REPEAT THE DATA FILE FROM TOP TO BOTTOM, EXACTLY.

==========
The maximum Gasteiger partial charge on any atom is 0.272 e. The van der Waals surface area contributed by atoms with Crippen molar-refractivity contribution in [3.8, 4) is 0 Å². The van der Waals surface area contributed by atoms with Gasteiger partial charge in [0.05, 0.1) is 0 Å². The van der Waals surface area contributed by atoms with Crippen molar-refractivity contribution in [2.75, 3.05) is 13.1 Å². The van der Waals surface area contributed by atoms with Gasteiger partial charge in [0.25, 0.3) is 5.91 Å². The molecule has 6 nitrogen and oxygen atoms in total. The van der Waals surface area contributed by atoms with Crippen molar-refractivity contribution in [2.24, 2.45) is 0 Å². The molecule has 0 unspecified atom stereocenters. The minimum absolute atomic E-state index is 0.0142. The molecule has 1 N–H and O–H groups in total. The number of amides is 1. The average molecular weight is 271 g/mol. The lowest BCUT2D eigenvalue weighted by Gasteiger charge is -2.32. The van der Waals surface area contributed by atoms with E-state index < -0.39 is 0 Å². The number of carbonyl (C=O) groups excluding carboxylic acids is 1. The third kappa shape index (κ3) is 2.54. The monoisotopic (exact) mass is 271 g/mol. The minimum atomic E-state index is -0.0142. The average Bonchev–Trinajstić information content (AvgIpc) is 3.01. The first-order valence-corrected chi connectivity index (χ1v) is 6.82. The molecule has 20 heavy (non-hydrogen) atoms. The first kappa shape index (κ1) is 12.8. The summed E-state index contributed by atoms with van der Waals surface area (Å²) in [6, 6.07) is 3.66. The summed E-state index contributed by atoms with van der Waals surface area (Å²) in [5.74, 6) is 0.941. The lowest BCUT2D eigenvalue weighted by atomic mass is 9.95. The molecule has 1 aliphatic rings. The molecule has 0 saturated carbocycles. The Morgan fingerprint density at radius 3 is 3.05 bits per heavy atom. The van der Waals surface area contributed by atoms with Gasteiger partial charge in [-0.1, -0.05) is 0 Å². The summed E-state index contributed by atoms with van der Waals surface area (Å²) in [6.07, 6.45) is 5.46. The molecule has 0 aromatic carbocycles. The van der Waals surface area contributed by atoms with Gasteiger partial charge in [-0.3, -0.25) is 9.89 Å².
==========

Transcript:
The maximum Gasteiger partial charge on any atom is 0.272 e. The van der Waals surface area contributed by atoms with Crippen molar-refractivity contribution in [3.8, 4) is 0 Å². The van der Waals surface area contributed by atoms with Gasteiger partial charge in [0.05, 0.1) is 0 Å². The van der Waals surface area contributed by atoms with Crippen molar-refractivity contribution in [2.75, 3.05) is 13.1 Å². The van der Waals surface area contributed by atoms with Gasteiger partial charge in [0.25, 0.3) is 5.91 Å². The molecule has 6 nitrogen and oxygen atoms in total. The van der Waals surface area contributed by atoms with Crippen molar-refractivity contribution in [2.24, 2.45) is 0 Å². The molecule has 0 unspecified atom stereocenters. The minimum absolute atomic E-state index is 0.0142. The molecule has 1 N–H and O–H groups in total. The number of amides is 1. The average molecular weight is 271 g/mol. The lowest BCUT2D eigenvalue weighted by Gasteiger charge is -2.32. The van der Waals surface area contributed by atoms with E-state index < -0.39 is 0 Å². The number of carbonyl (C=O) groups excluding carboxylic acids is 1. The third kappa shape index (κ3) is 2.54. The monoisotopic (exact) mass is 271 g/mol. The minimum atomic E-state index is -0.0142. The average Bonchev–Trinajstić information content (AvgIpc) is 3.01. The first-order valence-corrected chi connectivity index (χ1v) is 6.82. The molecule has 20 heavy (non-hydrogen) atoms. The first kappa shape index (κ1) is 12.8. The summed E-state index contributed by atoms with van der Waals surface area (Å²) in [6, 6.07) is 3.66. The summed E-state index contributed by atoms with van der Waals surface area (Å²) in [5.74, 6) is 0.941. The lowest BCUT2D eigenvalue weighted by atomic mass is 9.95. The molecule has 1 aliphatic rings. The molecule has 0 saturated carbocycles. The Morgan fingerprint density at radius 3 is 3.05 bits per heavy atom. The van der Waals surface area contributed by atoms with Gasteiger partial charge in [-0.1, -0.05) is 0 Å². The summed E-state index contributed by atoms with van der Waals surface area (Å²) in [6.07, 6.45) is 5.46. The molecule has 0 aromatic carbocycles. The van der Waals surface area contributed by atoms with Gasteiger partial charge in [-0.3, -0.25) is 9.89 Å².